Essential Functions

Readings:

Department of Labor (1998). O*NET version 1.0.

Heneman, H. H., Judge, T. A., Kammeyer-Mueller, J. (2014). Staffing Organizations (8th ed.). New York: McGraw-Hill, Chapter 4.

Sackett, P.R. & Laczo, R.M. (2003). Job and Work Analysis. In W. C. Borman, D. R. Ilgen, R. J. Klimoski, & I. B. Weiner (Eds.),Handbook of Psychology (pp. 21-37). Hoboken, NJ: John Wiley & Sons, Inc.

**Jeanneret, P. & Strong, M. (2003). Linking O*NET job analysis information to job requirement predictors: An O*NET application.Personnel Psychology, 56, 465-492.

**Dierdorff, E.C. & Wilson, M.A. (2003). A meta-analysis of job analysis reliability. Journal of Applied Psychology, 88, 635-646.

Overview:

There is one common ground about which the law, science, and practice of personnel psychology all agree. This is the need for a thorough job analysis before developing selection and placement applications. In this module, we will review the science and practice of job analysis. In the process, you will learn an essential set of terms as well as something about the approach that is taken to analyzing jobs.

Additional terms:

Criterion development is the first step in developing and evaluating a selection system. It is the process of establishing conceptual and operational definitions for essential job functions. Conceptual definitions usually include clear verbal descriptions of performance dimensions. Operational definitions consist of the measures used to identify the level of individual performance in a reliable and accurate fashion. For example, for the job of graduate student, an important performance dimension would be completing important assignments thoroughly and accurately in a timely fashion. This is a statement of the conceptual definition of a performance criterion. The operational definition of this criterion might include several indicators, including the professor’s evaluation of the accuracy and thoroughness of the assignment, as well as a computer-based indicator of when the assignment was submitted. It should be noted that, since performance is multi-dimensional, there will usually be multiple criterion measures for any job (and often for a single conceptual criterion).

Criterion development is accomplished as part of the job analysis process. After developing a list of task statements for a job, job analysts usually distribute surveys to job incumbents asking their views about the importance of each task statement to the job. Subject Matter Experts (SMEs) then make judgments about the importance of various Knowledge, Skills, Abilities, and Other characteristics (KSAOs) to the accomplishment of essential job functions. These KSAOs are then used to develop selection devices, and clusters of tasks (duties) and KSAOs are used to develop criterion dimensions. Measures of criterion performance are then used to evaluate the predictive accuracy of selection devices. Thus, criterion development is essential to criterion-based validation of selection devices.

Important terms from readings:

Job, position, task, KSAO, task- and KSAO-oriented job analysis, position description, job specifications, task statement, task questionnaire, SME, task-KSAO linkage

QUESTION

For this assignment, I want you to conduct a “mini job analysis” for the job your currently hold or the job you have most recently had. This assignment is worth 15 points. The first section is worth 10 points, the second section is worth 5 points.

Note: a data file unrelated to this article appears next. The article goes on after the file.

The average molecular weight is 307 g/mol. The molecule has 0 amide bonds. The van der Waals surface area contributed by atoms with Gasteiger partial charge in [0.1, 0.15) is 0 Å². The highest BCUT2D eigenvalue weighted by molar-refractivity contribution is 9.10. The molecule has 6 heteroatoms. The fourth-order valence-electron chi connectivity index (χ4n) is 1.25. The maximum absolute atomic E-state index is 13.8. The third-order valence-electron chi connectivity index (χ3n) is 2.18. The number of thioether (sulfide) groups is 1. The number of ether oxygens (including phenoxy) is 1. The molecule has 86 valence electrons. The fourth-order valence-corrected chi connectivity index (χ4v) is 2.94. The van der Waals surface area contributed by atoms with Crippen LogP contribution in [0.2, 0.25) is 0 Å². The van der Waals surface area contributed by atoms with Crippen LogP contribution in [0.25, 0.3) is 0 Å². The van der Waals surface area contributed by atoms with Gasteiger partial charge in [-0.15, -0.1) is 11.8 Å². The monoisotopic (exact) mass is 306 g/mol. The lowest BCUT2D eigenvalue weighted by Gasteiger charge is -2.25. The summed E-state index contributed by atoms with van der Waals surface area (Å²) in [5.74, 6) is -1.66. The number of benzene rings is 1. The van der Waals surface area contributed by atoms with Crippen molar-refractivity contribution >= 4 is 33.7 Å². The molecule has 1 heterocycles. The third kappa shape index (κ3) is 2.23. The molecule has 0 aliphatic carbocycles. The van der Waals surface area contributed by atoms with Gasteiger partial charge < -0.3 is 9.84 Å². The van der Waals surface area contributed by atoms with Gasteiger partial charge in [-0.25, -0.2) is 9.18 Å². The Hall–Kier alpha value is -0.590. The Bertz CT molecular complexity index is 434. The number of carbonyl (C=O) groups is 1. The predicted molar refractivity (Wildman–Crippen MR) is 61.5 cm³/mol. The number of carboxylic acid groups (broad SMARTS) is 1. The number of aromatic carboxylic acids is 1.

For this assignment, consider yourself a subject matter expert (SME) and do the following:

1. Construct a job requirements matrix that includes

  • Specific tasks

oYou must have at least 10 specific tasks. Make sure your task statements are written correctly. Heneman and Judge provide very nice examples of techniques for writing task statements. O*NET statements do not go into as much depth as do the task statements that Heneman and Judge present. I would prefer that, for this part of the assignment, you model your work after Heneman and Judge’s suggestions rather than after O*NET.

  • Task dimensions / duties

oYou must have at least 3 task dimensions / duties that encompass the specific tasks.

  • Importance (indicate what your scale is, whether it is 0-100, percent of time spent on task, relative amount spent with Likertformat, etc. Just be sure you are clear about how you are operationalizing the scale)
  • Knowledge (use O*NET knowledge areas – listed in H&J and on O*NET site)
  • Skills (use O*NET skills – listed in H&J and on O*NET site)
  • Abilities (use O*NET skills – listed in H&J and on O*NET site)
  • The importance of each of the KSAs (indicate what your scale is, whether it is 0-100, whether it is needed or if it can be trained ~ an issue in the Jones et al. article, etc. Just be sure you are clear about how you are operationalizing the scale)
  • The context in which the job occurs (use O*NET skills – listed in H&J and on O*NET site)

Hint: Use Heneman & Judge’s (2009) example as your guide on how to format the matrix, but be sure to look at O*NET because there is a lot of useful information and many examples of task statements and KSAs.

2. Create a job description for your current or most recent job. Although there is no standard job description, for this assignment it must include the following:

  • Job Title
  • Job Summary
  • Essential functions (duties linked with tasks)
  • Qualifications
  • Job Context

You can add more to the job description, but you must at least have the above items. Also, the job description should be on its own page, no more than one page, and be aesthetically pleasing.

 

 

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